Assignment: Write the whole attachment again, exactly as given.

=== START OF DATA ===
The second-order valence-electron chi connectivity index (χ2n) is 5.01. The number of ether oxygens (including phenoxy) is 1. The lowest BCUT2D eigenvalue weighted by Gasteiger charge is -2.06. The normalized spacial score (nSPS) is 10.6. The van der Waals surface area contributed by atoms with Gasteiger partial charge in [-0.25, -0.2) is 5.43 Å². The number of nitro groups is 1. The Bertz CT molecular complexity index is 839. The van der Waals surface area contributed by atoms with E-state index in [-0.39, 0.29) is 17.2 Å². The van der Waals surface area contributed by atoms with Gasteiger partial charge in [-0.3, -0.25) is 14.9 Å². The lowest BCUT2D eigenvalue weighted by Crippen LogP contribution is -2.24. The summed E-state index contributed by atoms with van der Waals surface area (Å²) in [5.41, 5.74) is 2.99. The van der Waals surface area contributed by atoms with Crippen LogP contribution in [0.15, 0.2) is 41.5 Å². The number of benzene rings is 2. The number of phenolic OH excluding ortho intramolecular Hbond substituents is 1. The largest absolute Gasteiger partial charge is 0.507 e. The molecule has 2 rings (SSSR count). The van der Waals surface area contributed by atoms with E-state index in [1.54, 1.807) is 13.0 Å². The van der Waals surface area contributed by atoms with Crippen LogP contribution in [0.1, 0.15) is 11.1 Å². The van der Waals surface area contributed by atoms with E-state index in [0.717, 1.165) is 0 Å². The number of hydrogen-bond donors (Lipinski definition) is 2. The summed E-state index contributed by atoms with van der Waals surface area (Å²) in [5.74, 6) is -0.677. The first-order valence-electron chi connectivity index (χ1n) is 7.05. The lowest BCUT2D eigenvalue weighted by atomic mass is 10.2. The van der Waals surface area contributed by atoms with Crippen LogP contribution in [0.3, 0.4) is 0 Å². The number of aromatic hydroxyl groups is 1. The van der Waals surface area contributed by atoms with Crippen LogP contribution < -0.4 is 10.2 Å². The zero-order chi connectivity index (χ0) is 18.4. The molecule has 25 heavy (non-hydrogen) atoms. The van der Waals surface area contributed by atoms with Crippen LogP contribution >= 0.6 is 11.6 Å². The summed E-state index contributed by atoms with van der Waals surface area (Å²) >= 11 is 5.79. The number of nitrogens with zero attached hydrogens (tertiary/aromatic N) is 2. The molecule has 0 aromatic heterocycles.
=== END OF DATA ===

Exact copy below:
The second-order valence-electron chi connectivity index (χ2n) is 5.01. The number of ether oxygens (including phenoxy) is 1. The lowest BCUT2D eigenvalue weighted by Gasteiger charge is -2.06. The normalized spacial score (nSPS) is 10.6. The van der Waals surface area contributed by atoms with Gasteiger partial charge in [-0.25, -0.2) is 5.43 Å². The number of nitro groups is 1. The Bertz CT molecular complexity index is 839. The van der Waals surface area contributed by atoms with E-state index in [-0.39, 0.29) is 17.2 Å². The van der Waals surface area contributed by atoms with Gasteiger partial charge in [-0.3, -0.25) is 14.9 Å². The lowest BCUT2D eigenvalue weighted by Crippen LogP contribution is -2.24. The summed E-state index contributed by atoms with van der Waals surface area (Å²) in [5.41, 5.74) is 2.99. The van der Waals surface area contributed by atoms with Crippen LogP contribution in [0.15, 0.2) is 41.5 Å². The number of benzene rings is 2. The number of phenolic OH excluding ortho intramolecular Hbond substituents is 1. The largest absolute Gasteiger partial charge is 0.507 e. The molecule has 2 rings (SSSR count). The van der Waals surface area contributed by atoms with E-state index in [1.54, 1.807) is 13.0 Å². The van der Waals surface area contributed by atoms with Crippen LogP contribution in [0.1, 0.15) is 11.1 Å². The van der Waals surface area contributed by atoms with E-state index in [0.717, 1.165) is 0 Å². The number of hydrogen-bond donors (Lipinski definition) is 2. The summed E-state index contributed by atoms with van der Waals surface area (Å²) in [5.74, 6) is -0.677. The first-order valence-electron chi connectivity index (χ1n) is 7.05. The lowest BCUT2D eigenvalue weighted by atomic mass is 10.2. The van der Waals surface area contributed by atoms with Crippen LogP contribution in [0.3, 0.4) is 0 Å². The number of aromatic hydroxyl groups is 1. The van der Waals surface area contributed by atoms with Crippen LogP contribution < -0.4 is 10.2 Å². The zero-order chi connectivity index (χ0) is 18.4. The molecule has 25 heavy (non-hydrogen) atoms. The van der Waals surface area contributed by atoms with Crippen LogP contribution >= 0.6 is 11.6 Å². The summed E-state index contributed by atoms with van der Waals surface area (Å²) >= 11 is 5.79. The number of nitrogens with zero attached hydrogens (tertiary/aromatic N) is 2. The molecule has 0 aromatic heterocycles.